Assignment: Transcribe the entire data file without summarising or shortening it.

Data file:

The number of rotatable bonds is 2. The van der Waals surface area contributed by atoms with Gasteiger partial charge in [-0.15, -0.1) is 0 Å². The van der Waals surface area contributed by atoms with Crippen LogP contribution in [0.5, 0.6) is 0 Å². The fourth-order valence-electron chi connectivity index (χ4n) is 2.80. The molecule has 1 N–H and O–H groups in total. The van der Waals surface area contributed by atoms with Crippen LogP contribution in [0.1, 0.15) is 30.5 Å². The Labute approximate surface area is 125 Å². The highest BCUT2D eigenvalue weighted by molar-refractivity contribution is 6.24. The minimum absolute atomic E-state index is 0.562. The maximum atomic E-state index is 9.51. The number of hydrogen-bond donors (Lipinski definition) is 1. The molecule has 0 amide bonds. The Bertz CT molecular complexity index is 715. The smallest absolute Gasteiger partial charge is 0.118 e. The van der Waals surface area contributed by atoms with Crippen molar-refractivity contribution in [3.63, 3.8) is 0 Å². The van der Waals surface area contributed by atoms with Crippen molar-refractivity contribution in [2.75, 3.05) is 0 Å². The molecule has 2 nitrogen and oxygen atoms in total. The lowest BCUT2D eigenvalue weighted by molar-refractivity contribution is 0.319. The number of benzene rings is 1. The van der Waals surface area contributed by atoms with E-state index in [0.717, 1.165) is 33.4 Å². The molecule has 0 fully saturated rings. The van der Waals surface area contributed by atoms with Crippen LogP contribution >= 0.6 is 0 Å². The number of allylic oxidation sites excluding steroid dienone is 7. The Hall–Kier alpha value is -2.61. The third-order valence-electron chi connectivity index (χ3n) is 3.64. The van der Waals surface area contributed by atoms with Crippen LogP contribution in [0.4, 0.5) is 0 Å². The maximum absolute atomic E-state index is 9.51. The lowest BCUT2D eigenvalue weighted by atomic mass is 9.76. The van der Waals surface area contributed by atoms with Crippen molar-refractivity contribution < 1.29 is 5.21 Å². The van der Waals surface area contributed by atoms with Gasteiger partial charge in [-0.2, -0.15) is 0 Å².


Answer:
The number of rotatable bonds is 2. The van der Waals surface area contributed by atoms with Gasteiger partial charge in [-0.15, -0.1) is 0 Å². The van der Waals surface area contributed by atoms with Crippen LogP contribution in [0.5, 0.6) is 0 Å². The fourth-order valence-electron chi connectivity index (χ4n) is 2.80. The molecule has 1 N–H and O–H groups in total. The van der Waals surface area contributed by atoms with Crippen LogP contribution in [0.1, 0.15) is 30.5 Å². The Labute approximate surface area is 125 Å². The highest BCUT2D eigenvalue weighted by molar-refractivity contribution is 6.24. The minimum absolute atomic E-state index is 0.562. The maximum atomic E-state index is 9.51. The number of hydrogen-bond donors (Lipinski definition) is 1. The molecule has 0 amide bonds. The Bertz CT molecular complexity index is 715. The smallest absolute Gasteiger partial charge is 0.118 e. The van der Waals surface area contributed by atoms with Crippen molar-refractivity contribution in [3.63, 3.8) is 0 Å². The van der Waals surface area contributed by atoms with Crippen molar-refractivity contribution in [2.75, 3.05) is 0 Å². The molecule has 2 nitrogen and oxygen atoms in total. The lowest BCUT2D eigenvalue weighted by molar-refractivity contribution is 0.319. The number of benzene rings is 1. The van der Waals surface area contributed by atoms with E-state index in [0.717, 1.165) is 33.4 Å². The molecule has 0 fully saturated rings. The van der Waals surface area contributed by atoms with Crippen LogP contribution >= 0.6 is 0 Å². The number of allylic oxidation sites excluding steroid dienone is 7. The Hall–Kier alpha value is -2.61. The third-order valence-electron chi connectivity index (χ3n) is 3.64. The van der Waals surface area contributed by atoms with Crippen LogP contribution in [0.4, 0.5) is 0 Å². The maximum absolute atomic E-state index is 9.51. The lowest BCUT2D eigenvalue weighted by atomic mass is 9.76. The van der Waals surface area contributed by atoms with Crippen molar-refractivity contribution < 1.29 is 5.21 Å². The van der Waals surface area contributed by atoms with Gasteiger partial charge in [-0.2, -0.15) is 0 Å².